I WORKED in a business office for Verizon for seven years, but in 2006 I became one of its facilities technicians. In addition to installing fiber optic cables in people's homes, I climb telephone poles to check customers' cables and make service calls when there's a problem. For example, if one of our set-top boxes hooked to a television needs to be rebooted, I'll be assigned to do that.
The chance to be outdoors drew me to this job. But beyond that, there's a sense of freedom in not being tied to a desk. Even though I work for a big corporation, my job still offers a lot of leeway. I'm still accountable, but there's no one standing over me telling me what to do.
In a way, I have more freedom than people who decide to start a company because they want to be their own boss. Business owners aren't always as free as they'd like to think. They still have to work to bring in money or they won't be in business for long.
I had a group of co-workers as friends when I worked in a building, but there's also a camaraderie among people who see one another on the road all the time. I wave to my Verizon colleagues, along with city workers, delivery people, postal workers and others I've come to know. Most wave back, including some technicians who work for other communications companies. You make your work friends as you can.
Going into people's homes may seem more casual than working in an office, but those homes are my workplace. Not every customer understands that.
Some people are shocked when they open the door and see a woman working as a technician. I'd compare it to a group of executives walking into a conference room to meet with representatives of another company. If they encounter a woman at the table, they might not always consider that she could be the president or the C.E.O.
When a woman opens the door, she seems to love seeing another woman standing there. But some men don't quite know what to think. I've met a few who think that only men can do this job. They may say, "Where's your partner?" and I tell them it's just me.
It can get dicey when I say that I'll be drilling in their houses. One customer became upset and wanted to talk to my supervisor, and I encouraged him to call. I knew that my boss would tell him that I was a top-notch technician. The man reluctantly let me continue, and, when he saw that I could do the job, he was fine.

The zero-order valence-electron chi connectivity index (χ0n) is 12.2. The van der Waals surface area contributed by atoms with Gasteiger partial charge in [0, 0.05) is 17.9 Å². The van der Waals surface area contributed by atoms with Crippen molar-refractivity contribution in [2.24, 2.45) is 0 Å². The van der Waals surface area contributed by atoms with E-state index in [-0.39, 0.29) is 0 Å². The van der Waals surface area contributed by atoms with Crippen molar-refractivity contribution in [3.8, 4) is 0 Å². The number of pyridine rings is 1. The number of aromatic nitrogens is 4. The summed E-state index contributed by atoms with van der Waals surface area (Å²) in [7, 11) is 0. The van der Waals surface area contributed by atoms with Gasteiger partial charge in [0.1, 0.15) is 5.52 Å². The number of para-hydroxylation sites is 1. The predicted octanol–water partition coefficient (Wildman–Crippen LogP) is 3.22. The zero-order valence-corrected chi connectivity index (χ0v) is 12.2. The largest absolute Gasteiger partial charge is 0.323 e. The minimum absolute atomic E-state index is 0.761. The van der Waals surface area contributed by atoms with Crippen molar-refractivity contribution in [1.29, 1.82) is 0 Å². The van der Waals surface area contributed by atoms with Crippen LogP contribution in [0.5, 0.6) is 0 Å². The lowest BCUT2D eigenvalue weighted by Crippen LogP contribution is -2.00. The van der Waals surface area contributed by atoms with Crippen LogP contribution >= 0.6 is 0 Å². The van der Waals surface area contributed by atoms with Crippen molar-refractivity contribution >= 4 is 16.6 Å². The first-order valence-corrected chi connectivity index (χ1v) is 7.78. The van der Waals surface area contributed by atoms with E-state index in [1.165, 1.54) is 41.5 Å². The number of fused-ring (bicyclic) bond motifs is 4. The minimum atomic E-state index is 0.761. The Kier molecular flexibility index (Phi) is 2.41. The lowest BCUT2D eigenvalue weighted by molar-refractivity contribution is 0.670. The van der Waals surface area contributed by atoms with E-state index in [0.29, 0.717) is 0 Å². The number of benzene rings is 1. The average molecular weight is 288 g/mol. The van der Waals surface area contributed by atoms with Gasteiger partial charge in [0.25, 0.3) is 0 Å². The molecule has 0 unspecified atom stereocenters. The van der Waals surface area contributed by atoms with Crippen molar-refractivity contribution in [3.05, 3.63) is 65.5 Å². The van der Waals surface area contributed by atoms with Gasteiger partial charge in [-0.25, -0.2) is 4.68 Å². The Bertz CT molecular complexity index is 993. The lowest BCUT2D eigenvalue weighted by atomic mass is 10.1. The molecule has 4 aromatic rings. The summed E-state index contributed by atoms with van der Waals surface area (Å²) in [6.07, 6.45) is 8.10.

I like to think that I can handle pretty much anything, which, again, makes me feel that I'm my own boss.
Whether working in an office or at another location, other women might feel strongly about gender stereotyping, but I don't take it personally. I ignore the comments. I find that a smile can overcome just about anything, so I just go about my work and keep smiling. I also have to be professional.
During one appointment, a woman wanted me to watch her 3-week-old daughter while she left to pick up her other child from school. "I really can't," I told her. I'm not permitted to be responsible for someone's child or to work alone in a house. I probably have even more rules when working in people's homes than I did at an office.
I sympathize with office workers who have had overly neat or messy officemates. I like things extremely tidy, so I appreciate walking into a home and finding it neat and clean. That's one thing I miss about the office, where I would say something to a co-worker if I found a work area distracting or unsanitary. Instead, I now carry a hand sanitizer with me.
I like working in a home where music is playing. Residents will often ask me if I want them to turn it off, but I visit diverse communities and enjoy listening to various types of music that I wouldn't ordinarily hear.
OFTEN, I run into pets in people's homes. I was bitten by a dog as a teenager, so when customers have a dog, I ask them to put it in another room. "Oh, he won't bite," they always say, but I insist. It's safer.
Telecommuters sometimes say they become lonely working by themselves, but I never feel that way. Occasionally, one of my co-workers comes along with me during the day, but I find it easier to work alone. I'm accustomed to doing things a certain way, and, sometimes, another worker can slow me down. I can't see myself ever going back to an office.
As told to Patricia R. Olsen.
This article originally appeared in The New York Times.